Ahhh, the smell of linalool. Don’t know what I’m talking about? Yes, you do! If you’ve ever smelled mint or lavender, then your nose has encountered the scent of linalool. The linalool terpene is floral-sweet and has one of the most distinct fragrances on the planet!
Linalool has made its way into hundreds of commercial products – shampoo, surface cleaner, essential oil, you name it. The terpene’s wide-spread use isn’t solely due to its luxurious fragrance. This powerful compound can support your well-being in several ways! In this article, we’ll explore what linalool is, where it comes from, and how it contributes to your favorite cannabis and CBD flower.
What are Terpenes?
Terpenes are aromatic compounds crucial to plants’ adaptive functioning. Plants emit these fragrant substances to repel predators and lure pollinators.
Terpenes are like nature’s perfume. They’re responsible for the natural scents of lemon, pine, and other floral fragrances.
Scientists have identified over 20,000 different terpenes in the plant kingdom! The cannabis species contains hundreds of these compounds. Since cannabis plants are naturally terpene-rich, they emit a powerful smell. Many people can detect the odor of cannabis plants from a distance.
Several factors influence terpene production. The climate, soil, and fertilizer can affect the type of terpenes a plant produces. Genetic factors, age, and maturity also play a crucial role. In cannabis plants, terpenes are most detectable when female plants reach the peak flowering stage. This period is when the plant is trying its hardest to entice pollinating insects.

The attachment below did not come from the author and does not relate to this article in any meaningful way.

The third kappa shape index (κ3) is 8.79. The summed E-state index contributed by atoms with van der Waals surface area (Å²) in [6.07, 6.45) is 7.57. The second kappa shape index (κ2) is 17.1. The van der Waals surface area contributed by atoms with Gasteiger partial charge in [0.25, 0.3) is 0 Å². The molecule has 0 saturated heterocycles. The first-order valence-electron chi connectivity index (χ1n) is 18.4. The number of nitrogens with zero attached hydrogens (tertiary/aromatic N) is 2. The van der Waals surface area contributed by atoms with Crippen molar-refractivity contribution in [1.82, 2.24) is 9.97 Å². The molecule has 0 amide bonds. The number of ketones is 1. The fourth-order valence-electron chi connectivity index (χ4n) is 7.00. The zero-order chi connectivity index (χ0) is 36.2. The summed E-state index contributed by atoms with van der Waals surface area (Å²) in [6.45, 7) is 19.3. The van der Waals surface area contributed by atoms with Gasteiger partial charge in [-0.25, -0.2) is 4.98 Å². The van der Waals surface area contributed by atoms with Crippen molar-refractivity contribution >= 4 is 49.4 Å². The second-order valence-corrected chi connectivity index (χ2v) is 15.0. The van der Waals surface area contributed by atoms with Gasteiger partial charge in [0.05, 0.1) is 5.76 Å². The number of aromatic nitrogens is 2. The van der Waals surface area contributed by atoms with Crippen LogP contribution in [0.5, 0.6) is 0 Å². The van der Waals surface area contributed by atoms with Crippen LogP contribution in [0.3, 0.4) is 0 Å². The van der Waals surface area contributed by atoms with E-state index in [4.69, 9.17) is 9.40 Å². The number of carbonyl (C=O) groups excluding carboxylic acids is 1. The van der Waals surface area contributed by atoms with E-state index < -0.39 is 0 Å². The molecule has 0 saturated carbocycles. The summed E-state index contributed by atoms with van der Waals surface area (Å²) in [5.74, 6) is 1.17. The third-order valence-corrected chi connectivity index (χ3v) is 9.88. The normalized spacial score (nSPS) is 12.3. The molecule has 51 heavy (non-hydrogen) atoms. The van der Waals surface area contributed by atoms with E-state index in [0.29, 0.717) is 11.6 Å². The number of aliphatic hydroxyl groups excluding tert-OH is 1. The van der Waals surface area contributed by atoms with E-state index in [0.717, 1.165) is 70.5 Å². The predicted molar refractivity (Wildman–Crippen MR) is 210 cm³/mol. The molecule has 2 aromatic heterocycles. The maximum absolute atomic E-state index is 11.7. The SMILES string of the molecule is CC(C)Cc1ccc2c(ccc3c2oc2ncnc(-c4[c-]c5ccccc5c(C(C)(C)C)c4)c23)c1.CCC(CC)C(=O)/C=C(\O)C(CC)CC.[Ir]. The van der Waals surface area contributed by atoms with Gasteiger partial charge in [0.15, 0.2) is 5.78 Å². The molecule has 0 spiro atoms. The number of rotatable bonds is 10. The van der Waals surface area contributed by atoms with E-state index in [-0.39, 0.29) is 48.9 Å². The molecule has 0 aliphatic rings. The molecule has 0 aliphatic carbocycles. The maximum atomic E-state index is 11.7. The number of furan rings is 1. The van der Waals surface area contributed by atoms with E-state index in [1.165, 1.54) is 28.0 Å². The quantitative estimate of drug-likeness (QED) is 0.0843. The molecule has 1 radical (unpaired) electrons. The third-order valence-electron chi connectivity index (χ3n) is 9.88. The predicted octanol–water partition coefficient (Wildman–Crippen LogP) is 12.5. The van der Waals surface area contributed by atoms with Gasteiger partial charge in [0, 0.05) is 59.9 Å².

Related Article: CBD and Terpenes [Why They're Important]
What’s in a Terpene?
Terpenes are hydrocarbons, so they’re composed of hydrogen and carbon atoms. These molecules link together in isoprene units. Some terpenes have more isoprene units than others.
What is Linalool?
Linalool is a terpene produced by over 200 species of plants. This is a terpene that’s a common component of many essential oils such as lavender, sage, basil, coriander, and cilantro.
The FDA approved linalool’s use for commercial applications. Derivatives of linalool (beta linalool, linaloyl oxide, and linalyl alcohol) are frequently used in household products. These ingredients act as fragrance, cleaning agents, or insecticide. The compound’s safety is well-established in the United States.
Where is Linalool Found?
Besides cannabis, linalool is found in mint, laurel, coriander, basil, thyme, and rosewood leaves. Birch trees, lavender, cinnamon, and citrus fruits are also rich sources. A vast array of herbs and food products contain linalool, though not all of them have significant amounts. Some fungi even contain this terpene!
What Do Linalool Terpenes Smell & Taste Like?
Linalool has a citrus-like smell. It’s floral and sweet, but not too sharp. Some people say it smells more like lavender; others say it smells more like lemon. If you can imagine the balmy, clean quality in both of those fragrances, then you’ll have an idea of how this terpene interacts with your nose!